Alternating electric fields can be applied to cell cultures through electrodes in direct contact with the culture medium, or through electromagnetic induction. See, e.g., FIG. 1. Relatively high electric fields in the medium can be generated using a method in which the electrodes are in contact with the medium. Care must be taken to prevent electrolysis at the electrodes from introducing undesired ions into the culture and to prevent contact resistance, bubbles, or other features of electrolysis from dropping the field level below that intended. Electrodes should be matched to their environment, for example, using Ag-AgCl electrodes in solutions rich in chloride ions, and run at as low a voltage as possible. For general review, see Goodman et al., Effects of EMF on Molecules and Cells, International Review of Cytology, A Survey of Cell Biology, Vol. 158, Academic Press, 1995.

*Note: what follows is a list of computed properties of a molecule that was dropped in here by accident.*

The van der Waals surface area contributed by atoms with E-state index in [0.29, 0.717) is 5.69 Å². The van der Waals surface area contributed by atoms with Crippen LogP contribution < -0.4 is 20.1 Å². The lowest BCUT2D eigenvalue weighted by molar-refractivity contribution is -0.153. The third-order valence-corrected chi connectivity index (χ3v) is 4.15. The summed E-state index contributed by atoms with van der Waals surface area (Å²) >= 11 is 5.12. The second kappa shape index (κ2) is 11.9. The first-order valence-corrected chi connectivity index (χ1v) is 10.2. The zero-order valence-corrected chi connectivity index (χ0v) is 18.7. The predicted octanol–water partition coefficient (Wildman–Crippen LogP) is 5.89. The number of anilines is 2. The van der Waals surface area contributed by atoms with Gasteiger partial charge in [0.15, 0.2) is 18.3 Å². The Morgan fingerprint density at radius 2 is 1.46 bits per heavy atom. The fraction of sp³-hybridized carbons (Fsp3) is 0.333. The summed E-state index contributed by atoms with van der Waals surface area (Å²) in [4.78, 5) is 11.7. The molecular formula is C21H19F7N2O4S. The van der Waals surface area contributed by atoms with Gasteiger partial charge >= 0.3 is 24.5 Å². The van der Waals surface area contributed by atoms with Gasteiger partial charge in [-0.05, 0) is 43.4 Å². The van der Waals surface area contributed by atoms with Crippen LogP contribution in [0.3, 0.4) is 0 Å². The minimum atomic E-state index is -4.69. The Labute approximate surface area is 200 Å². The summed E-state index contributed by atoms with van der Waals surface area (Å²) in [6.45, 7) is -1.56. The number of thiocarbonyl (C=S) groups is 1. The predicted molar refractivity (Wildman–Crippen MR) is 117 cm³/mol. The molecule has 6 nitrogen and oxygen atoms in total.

The EMFs useful in this invention can also be generated by applying an oscillating magnetic field. An oscillating magnetic field can be generated by oscillating electric currents going through Helmholtz coils. Such a magnetic field in turn induces an electric field.

The frequencies of EMFs useful in this invention range from about 18000 MHZ to 18500 MHZ. Exemplary frequencies include 18205, 18211, 18217, 18223, and 18227 MHZ. The field strength of the electric field useful in this invention ranges from about 100 to 450 mV/cm (e.g., 100-150, 210-260, 300-340, or 380-420 mV/cm). Exemplary field strengths include 240, 248, 408, 415, and 315 mV/cm.

When a series of EMFs are applied to a yeast culture, the yeast culture can remain in the same container while the same set of EMF generator and emitters is used to change the frequency and/or field strength. The EMFs in the series can each have a different frequency or a different field strength; or a different frequency and a different field strength. Such frequencies and field strengths are preferably within the above-described ranges. Although any practical number of EMFs can be used in a series, it may be preferred that the yeast culture be exposed to a total of 2, 3, 4, 5, 6, 7, 8, 9 or 10 EMFs in a series.

Although the yeast cells can be activated after even a few hours of culturing in the presence of an EMF, it may be preferred that the activated yeast cells be allowed to multiply and grow in the presence of the EMF(s) for a total of 40-100 hours.